1350, 1355 (11th Cir. 1982), the Eleventh Circuit stated
there is only one context in which compromises of FLSA back
wage claims may be allowed: a stipulated judgment entered by
a court which has determined that a settlement proposed by an
employer and employees, in a suit brought by the employees
under the FLSA, is a fair and reasonable resolution of a bona
fide dispute over FLSA provisions. The primary focus of a
court's inquiry in determining whether to approve an FLSA
settlement is to ensure that an employer does not take
advantage of its employees in settling their claim for wages
and other damages due under the statute. Collins v.
Sanderson Farms, Inc., 568 F.Supp. 714, 719 (E.D. La.
reviewed the parties' motion and the settlement
agreement, the undersigned finds that they have reached a
fair and reasonable resolution of a bona fide dispute.
Although Defendants have not answered the complaint, the
motion reflects that they “deny that Plaintiff is owed
unpaid wages, liquidated damages, attorneys' fees, or any
other relief” and have agreed to settle to avoid the
expense of defending the lawsuit. (Doc. 4 at 5). The parties
further represent to the court that they achieved the
settlement agreement through arms-length negotiation.
(Id.). The undersigned notes that all parties are
represented by counsel. Additionally, the settlement amount
is not inconsistent with a back-of-the-envelope estimation of
the value of Tackett's claims, as articulated in the
complaint. And, finally, Tackett's attorneys'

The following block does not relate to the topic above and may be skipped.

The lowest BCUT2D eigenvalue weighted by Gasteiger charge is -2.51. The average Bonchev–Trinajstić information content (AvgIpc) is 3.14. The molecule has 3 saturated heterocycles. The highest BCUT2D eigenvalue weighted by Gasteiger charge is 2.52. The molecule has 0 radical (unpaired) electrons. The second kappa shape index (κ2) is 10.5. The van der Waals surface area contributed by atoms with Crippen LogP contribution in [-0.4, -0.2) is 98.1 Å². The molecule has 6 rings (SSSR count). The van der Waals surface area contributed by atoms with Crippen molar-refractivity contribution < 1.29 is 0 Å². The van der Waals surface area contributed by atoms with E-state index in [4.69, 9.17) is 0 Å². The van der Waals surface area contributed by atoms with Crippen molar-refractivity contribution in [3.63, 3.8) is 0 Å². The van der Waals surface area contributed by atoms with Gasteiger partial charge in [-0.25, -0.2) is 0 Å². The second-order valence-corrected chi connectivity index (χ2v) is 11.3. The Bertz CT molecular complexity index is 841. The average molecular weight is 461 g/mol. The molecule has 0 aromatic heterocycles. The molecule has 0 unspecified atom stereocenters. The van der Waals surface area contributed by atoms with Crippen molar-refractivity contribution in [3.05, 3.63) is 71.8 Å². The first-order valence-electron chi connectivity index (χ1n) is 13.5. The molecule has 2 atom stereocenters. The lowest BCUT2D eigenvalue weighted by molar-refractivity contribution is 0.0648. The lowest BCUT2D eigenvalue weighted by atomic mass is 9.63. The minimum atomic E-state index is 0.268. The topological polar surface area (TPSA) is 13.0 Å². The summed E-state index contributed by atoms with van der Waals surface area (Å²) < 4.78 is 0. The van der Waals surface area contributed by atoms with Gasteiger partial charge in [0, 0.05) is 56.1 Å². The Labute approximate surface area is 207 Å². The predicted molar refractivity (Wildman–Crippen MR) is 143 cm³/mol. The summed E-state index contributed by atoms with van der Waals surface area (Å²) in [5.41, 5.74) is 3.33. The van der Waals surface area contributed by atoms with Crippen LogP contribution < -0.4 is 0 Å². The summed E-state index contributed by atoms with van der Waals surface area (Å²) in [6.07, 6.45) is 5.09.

fees for the wage portion of his claim were separately
negotiated so as not to affect his recovery. “Where the
attorney's fee was agreed upon separately, without regard
to the amount paid to the plaintiff, then ‘unless the
settlement does not appear reasonable on its face or there is
reason to believe that the plaintiff's recovery was
adversely affected by the amount of fees paid to his
attorney, the Court will approve the settlement without
separately considering the reasonableness of the fee to be
paid to plaintiff's counsel.'” Davis v. The
Filta Group, Inc., 2010 WL 3958701, *2 (M.D. Fla. Sept.
20, 2010) (quoting Bonetti v. Embarq Mgmt. Co., 2009
WL 2371407, *5 (M.D. Fla. Aug. 4, 2009)). Therefore, the
undersigned finds the attorneys' fees are
only other potential issue presented by the parties'
settlement agreement is the general release. An employer may
not “use an FLSA claim (a matter arising from the
employer's failing to comply with the FLSA) to leverage a
release from liability unconnected to the FLSA.”
Moreno v. Regions Bank, 729 F.Supp.2d 1346, 1351
(M.D. Fla. 2010). However, the general release in this case
is not “a gratuitous . . . release of all claims in
exchange for money unconditionally owed to the employee,
” id, for two reasons. First, Tackett receives
separate consideration “in addition to the
consideration paid to [him] in the FLSA Settlement
Agreement” for executing the general release,
(see doc. 4-1 at 6), so the release was not obtained
in exchange for money due to Tackett under the FLSA. Second,
the release in this case is mutual, (see Id. at 7),
strongly implying that it was not simply leveraged out of
Tackett's FLSA claims. With both of these facts in mind,
the undersigned finds the general release is not inconsistent
with the FLSA. Therefore, the settlement is approved.
court finds Plaintiffs FLSA wage claim represents a bona fide
dispute over FLSA provisions and the parties' monetary
settlement is a fair and reasonable resolution of that bona
fide disputes. Therefore, the parties' motion for
settlement approval, (doc. 4), is GRANTED,